Choirtap [k-wire-tap] – noun, verb, -tapped, -tapping, adjective.
1. a blog on, about, for and/or by the Phoenix Chorale. the act or instance of writing a blog about or pertaining to the Phoenix Chorale
Choirtap [k-wire-tap] – noun, verb, -tapped, -tapping, adjective.
This week’s composer spotlight features Brent Michael Davids! His “Native American Suite” will be featured in our upcoming “Desert Song” concerts on March 7-8. In this edition of ChoirTap, we will be doing a quick list of fun facts about this renowned Native American composer.
Come out March 7-8 and hear the Phoenix Chorale singers perform works of not only Brent Michael Davids, but many other talented composers as well, and a solo performance by R. Carlos Nakai from his Platinum album Canyon Trilogy.
Samantha Allen, Marketing and Communications Intern
Platinum-selling artist and Grammy nominee, Native American flutist R. Carlos Nakai joins us for “Desert Song!”
The Southwest is an expansive desert paradise, rich in hues, history, and heritage. Join us as we channel southwestern culture in concerts featuring music by composers Juan Gutiérrez de Padilla and Anne Kilstofte. We’ll also perform “Mesa Songs” by Judith Cloud, and Brent Michael Davids’ “Native American Suite,” which feature R. Carlos Nakai on flute. You’ll also hear a special solo performance by R. Carlos Nakai featuring selections from his Platinum album, Canyon Trilogy. Don’t miss this historic event!
Meet R. Carlos Nakai:
Our “Desert Song” concerts are coming up on March 7-8! We are excited to feature compositions from many talented composers in these concerts, one of which is NAU’s Coordinator of Voice, Judith Cloud. To learn a bit more about her and her music, we are featuring her on ChoirTap this week.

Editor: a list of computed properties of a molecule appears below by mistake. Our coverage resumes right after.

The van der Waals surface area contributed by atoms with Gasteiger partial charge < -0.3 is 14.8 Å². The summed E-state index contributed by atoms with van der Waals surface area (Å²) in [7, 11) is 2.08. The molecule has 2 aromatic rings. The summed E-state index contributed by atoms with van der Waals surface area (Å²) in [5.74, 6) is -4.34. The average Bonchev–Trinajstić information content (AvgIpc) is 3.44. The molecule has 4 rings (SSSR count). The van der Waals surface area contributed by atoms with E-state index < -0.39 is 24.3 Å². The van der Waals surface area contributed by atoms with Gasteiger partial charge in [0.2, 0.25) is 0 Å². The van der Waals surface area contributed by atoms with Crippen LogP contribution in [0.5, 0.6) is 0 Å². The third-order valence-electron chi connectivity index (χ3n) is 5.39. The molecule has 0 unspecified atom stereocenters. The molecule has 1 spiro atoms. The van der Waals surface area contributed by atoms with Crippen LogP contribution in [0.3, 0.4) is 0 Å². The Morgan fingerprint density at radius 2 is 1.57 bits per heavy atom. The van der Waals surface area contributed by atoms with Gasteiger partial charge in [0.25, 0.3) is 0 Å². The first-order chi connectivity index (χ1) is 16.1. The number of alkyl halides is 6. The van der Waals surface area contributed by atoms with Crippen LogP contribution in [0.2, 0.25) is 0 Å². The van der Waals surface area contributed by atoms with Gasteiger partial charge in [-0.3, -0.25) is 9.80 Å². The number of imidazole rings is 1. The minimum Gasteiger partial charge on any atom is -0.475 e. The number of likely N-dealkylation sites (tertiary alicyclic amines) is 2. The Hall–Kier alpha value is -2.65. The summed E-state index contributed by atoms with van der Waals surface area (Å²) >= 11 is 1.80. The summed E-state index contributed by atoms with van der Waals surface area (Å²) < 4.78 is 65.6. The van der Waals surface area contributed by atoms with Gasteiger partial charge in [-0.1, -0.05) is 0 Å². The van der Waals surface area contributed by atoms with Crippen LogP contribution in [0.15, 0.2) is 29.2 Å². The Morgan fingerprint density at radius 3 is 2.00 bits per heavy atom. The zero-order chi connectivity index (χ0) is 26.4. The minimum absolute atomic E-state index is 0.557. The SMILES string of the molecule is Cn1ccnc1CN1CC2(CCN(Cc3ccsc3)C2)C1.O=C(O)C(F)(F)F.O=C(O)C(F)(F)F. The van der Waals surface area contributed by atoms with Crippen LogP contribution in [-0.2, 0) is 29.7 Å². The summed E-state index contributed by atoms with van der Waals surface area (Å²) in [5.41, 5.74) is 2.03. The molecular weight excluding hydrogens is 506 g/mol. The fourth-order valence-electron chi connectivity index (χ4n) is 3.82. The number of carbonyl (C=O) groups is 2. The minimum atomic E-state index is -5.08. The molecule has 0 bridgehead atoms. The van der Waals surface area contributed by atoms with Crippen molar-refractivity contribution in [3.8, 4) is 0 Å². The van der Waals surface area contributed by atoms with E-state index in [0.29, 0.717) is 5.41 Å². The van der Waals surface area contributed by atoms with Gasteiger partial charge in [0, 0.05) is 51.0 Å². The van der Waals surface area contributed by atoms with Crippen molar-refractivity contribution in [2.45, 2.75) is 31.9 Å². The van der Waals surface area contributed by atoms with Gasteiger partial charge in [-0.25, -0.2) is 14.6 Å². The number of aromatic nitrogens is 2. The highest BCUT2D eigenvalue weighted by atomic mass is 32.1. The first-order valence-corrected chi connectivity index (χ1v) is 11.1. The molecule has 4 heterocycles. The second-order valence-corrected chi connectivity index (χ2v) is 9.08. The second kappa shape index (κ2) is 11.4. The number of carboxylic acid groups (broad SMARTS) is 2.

How did you get started with music? Do you come from a musical family? Everyone in my family sang. My father and my mother were church soloists. In fact, the organist at our church imported my whole family to her new town because she wanted us to sing in her choir. She was my first mentor and taught me so many valuable things from a very early age. I started out singing Bach! I played the flute and the guitar and I taught myself a little oboe and trumpet! I just loved exploring new instruments and I wanted to play everything!
What impact does living in the Southwest have on your life and your music? I grew up in North Carolina. I spent a short time teaching in Terre Haute, Indiana and moved to Flagstaff to teach music at Northern Arizona University in 1989. Discovering Arizona and the Southwest, with its brilliantly diverse and awe-inspiring landscapes, had a profound influence on my composition.
What is your favorite thing about teaching music? I’m so glad you asked this question because I do feel that I teach music. I also teach people how to sing but I hope I do that with an eye out for retaining the essence of what it is to be a musician. Often voice teachers get lost in the production of sound to the exclusion of the more important business of being the conduit for the composer and the poet.
How has your role as an educator allowed you to strengthen your own musical talents? Because I have been a singer and a conductor, I have learned about composing from being in the daily laboratory of all the composers whose works I teach and perform. When you are an educator, you are in the daily business of leading students to places of discovery. During this process, you benefit from the slowing down of music and words and seeing structure in a methodical, meticulous, yet inspired way.